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PDC Article — Electronic Filing of Court Documents: A Help or Hindrance for the Court Reporter?

By Arthur M. Ahalt

Electronic filing of court documents is a concept that means different things to different people. The diversity of the use of the words electronic filing when applied to the courts of this country is remarkable. Almost all of the language disparity has occurred over the last three years. As recently as 1994, there barely existed a court that used the words electronic filing. Faxed pleadings were about the only subject being discussed. Over the past six years, there has been an explosion of the use of the words electronic filing.

To some, especially the JEDDI project (the Judicial Electronic Document and Data Interchange project of the National Center for State Courts), the words are associated with the concept of standardized exchange of electronic data and documents. JusticeLink uses the words to communicate the concept of the electronic transmission of a document as an ingredient of the work process or paper flow of court pleadings from the preparation to the filing in court. CLAD uses the words to identify a closed non-internet electronic environment for specialized high-volume cases such as asbestos or bankruptcy. Some use the words to describe the electronic posting of opinions and orders of court. Others use the words to identify the transmission of briefs by floppy disks or even CD-ROM. Still others find the words descriptive of the use of e-mail for the filing of specialized pleadings.

Underlying the diversity of the words electronic filing is a debate over whether electronic filing can or should be accomplished by the government or whether it can be better accomplished by private industry.

Regardless, the court’s primary mission is to resolve disputes. Members of the public who find themselves in the middle of a dispute are primarily concerned with cost and time. Cost and time are only increased by jurisdictional diversity. As a result, the public is demanding new and creative solutions to old problems.

What is electronic filing?

Electronic filing is the transmission by computer of a court pleading to the clerk of the court. The filing should contain all necessary case management and financial information in electronic format. It should facilitate electronic document management for the litigant, the lawyer, the clerk, and the court.

The elements of an electronic file are:

  • electronic transmission,
  • case management integration, 
  • financial information integration,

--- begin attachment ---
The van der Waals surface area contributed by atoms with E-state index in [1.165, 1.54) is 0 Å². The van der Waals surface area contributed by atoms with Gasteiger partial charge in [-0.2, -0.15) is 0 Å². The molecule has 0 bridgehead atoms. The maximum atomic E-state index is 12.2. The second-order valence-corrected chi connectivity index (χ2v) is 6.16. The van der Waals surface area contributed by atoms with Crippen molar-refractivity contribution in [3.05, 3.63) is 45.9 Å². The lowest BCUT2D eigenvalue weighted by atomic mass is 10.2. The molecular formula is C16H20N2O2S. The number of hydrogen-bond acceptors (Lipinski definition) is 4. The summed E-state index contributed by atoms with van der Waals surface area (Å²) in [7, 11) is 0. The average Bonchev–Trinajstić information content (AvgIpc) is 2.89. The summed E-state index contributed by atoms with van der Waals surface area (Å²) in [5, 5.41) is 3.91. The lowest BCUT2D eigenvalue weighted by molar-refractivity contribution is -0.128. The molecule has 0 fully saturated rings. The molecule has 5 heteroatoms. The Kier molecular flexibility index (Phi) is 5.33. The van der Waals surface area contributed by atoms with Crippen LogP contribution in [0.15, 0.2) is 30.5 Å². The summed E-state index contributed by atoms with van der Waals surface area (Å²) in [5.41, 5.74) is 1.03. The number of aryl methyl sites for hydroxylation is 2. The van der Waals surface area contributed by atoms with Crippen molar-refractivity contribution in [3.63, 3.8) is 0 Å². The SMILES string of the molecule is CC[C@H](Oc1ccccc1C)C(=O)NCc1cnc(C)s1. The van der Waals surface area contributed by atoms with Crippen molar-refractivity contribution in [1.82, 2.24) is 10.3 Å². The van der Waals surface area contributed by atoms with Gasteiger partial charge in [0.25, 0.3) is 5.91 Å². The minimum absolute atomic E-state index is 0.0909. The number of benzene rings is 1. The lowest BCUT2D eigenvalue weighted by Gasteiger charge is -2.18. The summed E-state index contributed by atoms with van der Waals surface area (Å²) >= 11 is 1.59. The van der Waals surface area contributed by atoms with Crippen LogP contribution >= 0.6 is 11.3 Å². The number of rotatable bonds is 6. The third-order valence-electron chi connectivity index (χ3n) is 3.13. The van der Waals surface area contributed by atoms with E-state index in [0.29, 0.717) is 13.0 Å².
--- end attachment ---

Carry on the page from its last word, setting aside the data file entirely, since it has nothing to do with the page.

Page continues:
• work process integration,
  • jurisdictional and regional diversity, 
  • dispute resolution support, and
  • litigation community input.

Electronic transmission: This element has been the subject matter of 90 percent of the effort. However, this element is perhaps the easiest to solve. The original focus on the transmission has been by telephone access to a wide-area network or by fax. However, with the advent of the internet, the other methods of transmission have all but disappeared.

Case management integration: Early efforts at electronic filing have focused on strategies that provide for an automated updating of case management databases. This has proven to be a major frustration because of the diversity of the data elements in the existing as well as the evolving databases.

Financial information integration: Many court filings require the payment of a filing fee. The initiation of this process begins in the lawyer’s office and ends in the clerk’s office. The correct amount of the fee should be calculated by the filing system. The system should transmit or authorize the transmission of money, update the lawyer’s accounting system and update the court’s accounting system.

Work process integration: As a lawyer prepares a document or pleading for filing, a decision-making process moves the document from initiation to final form. After a document is filed with the Clerk of the Court, a decision-making process moves the document to a judge to resolve the dispute and then back to the clerk. An electronic filing system should automate the lawyer’s and the clerk’s work processes. It is unreasonable to assume that all documents will be electronic. Thus, electronic filing must include a component of document management, storage, and access.

Jurisdictional and regional diversity: Many different and diverse courts exist for the resolution of the public’s disputes. These courts represent different governments: federal, state and local. These courts also represent multiple states. The public wants to have a single electronic interface with all courts.